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Belles of the Balls: 1962

Belles of the Balls: 1962

From circa 1962 comes this News Archive photo of two lady bowlers who look like they're ready to hit the nearest lanes and bust out some sick back-alley moves! View full size.

 

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Keglers indeed!

That word takes me back to the 1960s and the bowling show Beat The Champ on WWJ-TV, Channel 4 in Detroit. Don Kremer and Chuck Walby hosted. I always had the impression Don Kremer used the word because he got tired of saying "bowler."

It ran after the Tonight Show. I had no interest in bowling but staying up late was a big deal to an insomniac teenager who liked odd words.

OK ...

Now cough!

Keglers!

I remember sportswriters calling male professional bowlers as "keglers" when I was growing up. I wonder if lady bowlers were referred to as "keglettes" back then.

Any woman who could handle one of those heavy 10-pin bowling balls gets my respect.

About Grandma's Ball

The ladies' balls are almost certainly made of rubber around a cork center. Plastic balls became the dominant technology in the 1970s, followed by urethane in the 1980s, and resin in the 1990s. Changes to the interior of the ball, like blocks to alter weight distribution, became more sophisticated during that period of innovation. Scores rose with each change, and perfect "300" games are much more common today than when these ladies were bowling.

It's my impression that the pace of innovation has slowed in recent years, but I'm happy to be corrected by someone whose knowledge is more current.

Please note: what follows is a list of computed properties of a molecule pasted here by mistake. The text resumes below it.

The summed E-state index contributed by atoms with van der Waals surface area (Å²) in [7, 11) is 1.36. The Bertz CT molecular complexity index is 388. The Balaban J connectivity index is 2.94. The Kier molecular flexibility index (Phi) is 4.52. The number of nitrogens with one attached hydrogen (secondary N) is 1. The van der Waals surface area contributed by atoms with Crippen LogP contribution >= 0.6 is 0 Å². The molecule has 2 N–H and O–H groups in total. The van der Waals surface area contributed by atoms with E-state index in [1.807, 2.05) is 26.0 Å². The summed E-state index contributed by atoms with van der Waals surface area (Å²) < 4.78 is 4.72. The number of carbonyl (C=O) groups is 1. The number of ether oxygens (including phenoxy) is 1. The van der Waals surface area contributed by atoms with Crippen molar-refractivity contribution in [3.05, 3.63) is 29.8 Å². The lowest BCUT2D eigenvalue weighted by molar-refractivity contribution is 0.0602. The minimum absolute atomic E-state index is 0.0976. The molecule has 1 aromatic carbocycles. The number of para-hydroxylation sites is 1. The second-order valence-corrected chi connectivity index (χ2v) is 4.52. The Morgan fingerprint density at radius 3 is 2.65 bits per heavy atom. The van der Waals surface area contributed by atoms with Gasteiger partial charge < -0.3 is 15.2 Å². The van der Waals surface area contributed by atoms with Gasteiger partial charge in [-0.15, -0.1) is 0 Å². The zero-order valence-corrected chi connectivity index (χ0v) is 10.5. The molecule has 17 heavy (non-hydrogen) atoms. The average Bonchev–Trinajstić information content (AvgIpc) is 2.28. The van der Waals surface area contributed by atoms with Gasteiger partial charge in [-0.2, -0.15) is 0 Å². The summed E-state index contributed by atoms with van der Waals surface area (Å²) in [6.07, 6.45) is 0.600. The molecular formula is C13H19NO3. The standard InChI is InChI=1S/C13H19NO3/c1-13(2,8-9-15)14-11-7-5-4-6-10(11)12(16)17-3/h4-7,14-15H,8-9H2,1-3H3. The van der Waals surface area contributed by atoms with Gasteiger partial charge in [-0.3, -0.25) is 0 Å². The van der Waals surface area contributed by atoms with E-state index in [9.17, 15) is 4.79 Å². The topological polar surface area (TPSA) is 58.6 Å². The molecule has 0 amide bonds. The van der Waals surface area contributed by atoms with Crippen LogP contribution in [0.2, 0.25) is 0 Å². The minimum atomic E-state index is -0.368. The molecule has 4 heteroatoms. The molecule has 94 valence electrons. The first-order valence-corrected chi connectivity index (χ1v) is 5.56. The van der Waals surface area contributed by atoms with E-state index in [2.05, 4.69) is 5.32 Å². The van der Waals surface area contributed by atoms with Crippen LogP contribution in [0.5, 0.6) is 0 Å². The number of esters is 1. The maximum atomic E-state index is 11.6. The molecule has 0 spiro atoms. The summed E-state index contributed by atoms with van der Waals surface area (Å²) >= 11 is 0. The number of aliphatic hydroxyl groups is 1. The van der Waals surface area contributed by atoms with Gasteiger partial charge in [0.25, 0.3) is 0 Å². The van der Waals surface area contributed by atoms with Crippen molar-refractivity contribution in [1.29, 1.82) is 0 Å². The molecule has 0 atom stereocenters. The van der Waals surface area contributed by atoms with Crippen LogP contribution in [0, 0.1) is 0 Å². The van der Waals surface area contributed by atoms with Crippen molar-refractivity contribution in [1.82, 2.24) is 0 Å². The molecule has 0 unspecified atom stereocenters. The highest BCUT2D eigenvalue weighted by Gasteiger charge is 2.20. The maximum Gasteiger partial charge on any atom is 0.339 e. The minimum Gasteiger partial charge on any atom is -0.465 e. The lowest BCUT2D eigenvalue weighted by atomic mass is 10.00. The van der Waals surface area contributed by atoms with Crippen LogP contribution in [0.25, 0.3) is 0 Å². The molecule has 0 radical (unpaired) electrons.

Busting out

Can you imagine if someone came up to these ladies in 1962 and asked them if they were going to "bust out some sick back-alley moves"? They might lean in closer, politely and quizzically, to get a repeat on what was surely a misheard question. Or they might look quizzically at one another, wondering where the strange questioner came from. Or they might be frightened by the implication that they’d be breaking anything or would be in any way unhealthy or prone to hanging out in insalubrious locations, and they might look about nervously for their husbands. How language changes in just 60 years. All those words are old but they can mean such different things now.

A Metaphor?

If "some sick back-alley moves" is one, what is the comparison you are implying?

[That's not a metaphor. "A river of tears" is a metaphor. - Dave]

I'm guessing

Daughter & mother. I don't know enough about bowling to guess what their averages probably are. I hope they each have a custom bowling ball, cause they each deserve one.

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